Thursday, August 22, 2013

A Quick Quote on Natural Wine...

I was recently asked for a quote for a local newspaper on my definition of a 'natural wine.'  I quickly started typing thinking I could make it short and sweet, and get to my next email quickly... I was wrong.  I started typing and couldn't stop myself... My usual passion on the subject boiled over, and so I thought I'd share it here with you as well.

The article is on natural, sustainable & biodynamic wines. The topic being such a controversial one not only here in Europe, but also in the small geeky wine circles of NYC, SF, LA and beyond... I thought I'd throw some coal on the fire...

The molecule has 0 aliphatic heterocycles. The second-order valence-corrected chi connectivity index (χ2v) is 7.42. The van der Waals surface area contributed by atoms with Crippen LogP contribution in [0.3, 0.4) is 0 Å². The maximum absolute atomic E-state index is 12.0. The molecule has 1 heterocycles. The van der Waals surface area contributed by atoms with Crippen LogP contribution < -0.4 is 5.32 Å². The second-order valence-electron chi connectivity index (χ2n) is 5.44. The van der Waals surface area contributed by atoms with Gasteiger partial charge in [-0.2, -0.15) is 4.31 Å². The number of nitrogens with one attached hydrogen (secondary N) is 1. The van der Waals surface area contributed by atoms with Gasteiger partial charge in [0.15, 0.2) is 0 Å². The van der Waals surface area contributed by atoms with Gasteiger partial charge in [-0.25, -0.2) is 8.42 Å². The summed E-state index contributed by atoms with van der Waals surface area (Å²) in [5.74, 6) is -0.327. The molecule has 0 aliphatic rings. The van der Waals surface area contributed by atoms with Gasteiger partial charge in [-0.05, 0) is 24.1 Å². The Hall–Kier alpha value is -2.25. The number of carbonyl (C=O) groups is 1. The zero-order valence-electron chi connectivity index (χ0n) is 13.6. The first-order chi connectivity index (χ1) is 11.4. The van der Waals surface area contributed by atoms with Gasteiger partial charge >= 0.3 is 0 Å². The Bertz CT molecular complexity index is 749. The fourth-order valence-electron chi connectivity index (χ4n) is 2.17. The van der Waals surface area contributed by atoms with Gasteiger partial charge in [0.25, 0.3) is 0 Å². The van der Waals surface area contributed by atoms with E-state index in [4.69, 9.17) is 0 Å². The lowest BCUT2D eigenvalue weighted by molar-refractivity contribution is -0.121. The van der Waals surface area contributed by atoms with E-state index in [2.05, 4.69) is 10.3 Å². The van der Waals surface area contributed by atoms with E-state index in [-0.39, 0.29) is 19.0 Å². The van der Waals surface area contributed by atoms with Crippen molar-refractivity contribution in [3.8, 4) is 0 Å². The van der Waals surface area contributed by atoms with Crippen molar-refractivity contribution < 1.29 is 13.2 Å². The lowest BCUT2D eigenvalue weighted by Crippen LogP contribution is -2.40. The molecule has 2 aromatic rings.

"The definition of a 'Natural Wine' has been for a while, and continues to be a very hot topic.  In general, especially in America, we tend to want things put into neat little boxes; an organic wine has x, y and z, and is different from a biodynamic wine because of a, b and c.  Clean, concise 'rules' that define the category.  The reality of the situation is that wine is art, obviously here I am not talking about the industrial sized producers that make 'beverages' and get to call them wine, but the small artisanal producers. Wine is subjective... and hence we cannot attach these strict parameters that everyone continues to try and define.  What organic and biodynamic wine means to me and alike minds is often very different to what it means to many of the various certifying bodies in Italy and Europe.  The new EU standards for organic certified wines are a very far cry from what every single one of the organic producers I work with and know, have as their own parameters for sulfur used, and treatments allowed in the vineyard.  These laws were made by, and for, the large industrial estates who want to jump on the organic marketing band wagon.  What I love about natural wine is that we can't, nor (I hope) will we ever be able to put it in a nice neat box allowing someone with a clipboard and a fanny pack to come to our estates and decide if we are indeed making 'natural' wine or not.  It is and was a movement born from producers wanting to experiment with making wine in just that manner, as naturally as possible.  For most people, as well as producers, this means absolutely minuscule to zero sulfites ADDED to the wine (important differentiation as this does not apply to the already naturally occurring sulfites in the wine).  This being said, the natural wine movement is a philosophy and a way of thinking and a way of farming... so we can say, for these producers, a way of life.  Unfortunately the natural wine argument normally just talks about the sulfites, but for me the even more important fact is that I know that these producers that are making 'natural wines,' are not only farming organically and often biodynamically... they don't even need to be certified, or care to be, because the idea of poisoning their land with herbicides and pesticides, or over use of copper is a given, it doesn't need to be proven by a sticker or a emblem that just costs more money and causes more headaches.  I am not against certification of course, but for me just seeing the certification is not enough, I'll need to see the vineyards, taste the wine, and above all, get to know the artist making the wine.  Instead, if someone pours me a 'natural' wine, I can for the most part, rest assured that this producer is natural from the vines to the cellar.  Final clarification on natural wines... not all natural wines are good wines.  As always, the wine needs to make you want a second glass... it needs to be drinkable, and enjoyable, as well as be made with respect to the land and hence ourselves."